In the age of technology, convince is key. And as technology continues to advance, so will the rise in demand for more convenient options in all aspects of life, from groceries to healthcare; the ability for companies to provide quality goods and services faster than their competitors will ultimately decide who survives in the marketplace.
In the United States, more than 70% of healthcare providers are utilizing some form of telemedicine or telehealth services to connect with patients in an inpatient, outpatient, and ambulatory setting; as shown by new research conducted by HIMSS Analytics. And if current trends continue, the use of telemedicine services will only continue to rise, with the use of these services increasing from 54% in the last 4 years.
Overall, the increase in the utilization of telemedicine by healthcare providers isn’t difficult to understand. A study conducted by West Virginia University Professor Albeir Mousa showed that patients had a higher level of satisfaction after surgery when able to recover using telemedicine.
The study observed 30 people who were recovering from vascular surgery, 16 of which received a tablet to communicate with healthcare providers monitoring their recovery and the remaining 14 received standard treatment.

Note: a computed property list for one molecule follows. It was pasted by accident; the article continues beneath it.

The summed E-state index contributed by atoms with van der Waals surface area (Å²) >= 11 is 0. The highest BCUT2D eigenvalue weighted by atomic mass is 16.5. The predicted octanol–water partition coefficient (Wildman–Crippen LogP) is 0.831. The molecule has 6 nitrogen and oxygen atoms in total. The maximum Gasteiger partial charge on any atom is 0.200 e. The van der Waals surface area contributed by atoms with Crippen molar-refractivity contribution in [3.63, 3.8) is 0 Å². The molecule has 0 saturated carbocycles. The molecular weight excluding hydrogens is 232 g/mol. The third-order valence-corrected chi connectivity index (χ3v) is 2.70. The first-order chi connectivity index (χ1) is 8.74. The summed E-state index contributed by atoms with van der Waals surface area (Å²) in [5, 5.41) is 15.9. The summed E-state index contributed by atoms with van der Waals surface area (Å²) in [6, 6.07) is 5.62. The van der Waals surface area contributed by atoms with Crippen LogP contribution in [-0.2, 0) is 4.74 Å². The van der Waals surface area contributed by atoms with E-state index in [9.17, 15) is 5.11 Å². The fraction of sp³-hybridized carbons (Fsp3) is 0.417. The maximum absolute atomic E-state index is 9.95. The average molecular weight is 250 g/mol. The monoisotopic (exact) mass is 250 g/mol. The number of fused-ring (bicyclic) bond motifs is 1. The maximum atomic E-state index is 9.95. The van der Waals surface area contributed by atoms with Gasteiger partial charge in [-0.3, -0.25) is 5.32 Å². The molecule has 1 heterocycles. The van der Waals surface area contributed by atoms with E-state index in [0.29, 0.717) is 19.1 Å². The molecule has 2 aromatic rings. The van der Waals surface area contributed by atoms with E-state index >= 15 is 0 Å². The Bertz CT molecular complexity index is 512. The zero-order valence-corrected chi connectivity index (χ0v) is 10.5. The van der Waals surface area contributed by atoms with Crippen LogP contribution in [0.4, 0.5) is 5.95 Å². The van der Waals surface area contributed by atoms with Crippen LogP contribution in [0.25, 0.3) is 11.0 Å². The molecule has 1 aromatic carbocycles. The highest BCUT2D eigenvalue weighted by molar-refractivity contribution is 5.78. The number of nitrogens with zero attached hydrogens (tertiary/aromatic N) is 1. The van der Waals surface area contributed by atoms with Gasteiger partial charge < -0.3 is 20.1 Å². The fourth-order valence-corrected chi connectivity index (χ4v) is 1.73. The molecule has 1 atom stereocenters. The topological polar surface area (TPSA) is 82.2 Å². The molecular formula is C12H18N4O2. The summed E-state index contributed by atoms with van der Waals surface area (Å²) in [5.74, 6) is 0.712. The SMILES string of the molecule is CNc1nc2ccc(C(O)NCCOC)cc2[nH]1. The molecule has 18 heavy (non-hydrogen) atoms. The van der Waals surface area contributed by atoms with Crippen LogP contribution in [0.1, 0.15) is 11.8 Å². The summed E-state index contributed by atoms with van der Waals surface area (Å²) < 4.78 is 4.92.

Those in the telemedicine group received an in-home monitoring kit that included thermometers, blood pressure cuffs, scales and devices to measure blood oxygen saturation levels, in addition to completing symptom tracking, satisfaction, and emotional wellness quizzes.
The research revealed that those in the telemedicine group that lived 60 miles or more from the vascular care center scored better on physical function, mental health, and role limitations than those in the standard care group.
Though despite telemedicine’s proven ability to increase satisfaction and patient recovery, there are still areas of healthcare that have yet to realize the benefits that telemedicine services provide.
Currently, only eight percent of pediatric Emergency Departments use telemedicine technology to monitor their younger patients, claiming these services are “too disruptive” despite studies demonstrating that in rural ERs, telehealth capabilities help provide better medication management and clinical outcomes in younger patients.
But despite these road bumps, the future looks bright for telemedicine services. As new research is conducted, and the years pass, telemedicine and telehealth services will continue to improve patient care as technology advances. This will create easier access to healthcare and potentially help reduce the cost of healthcare for millions of Americans; creating a happier, healthier world for us to live in. And that’s worth cheering about.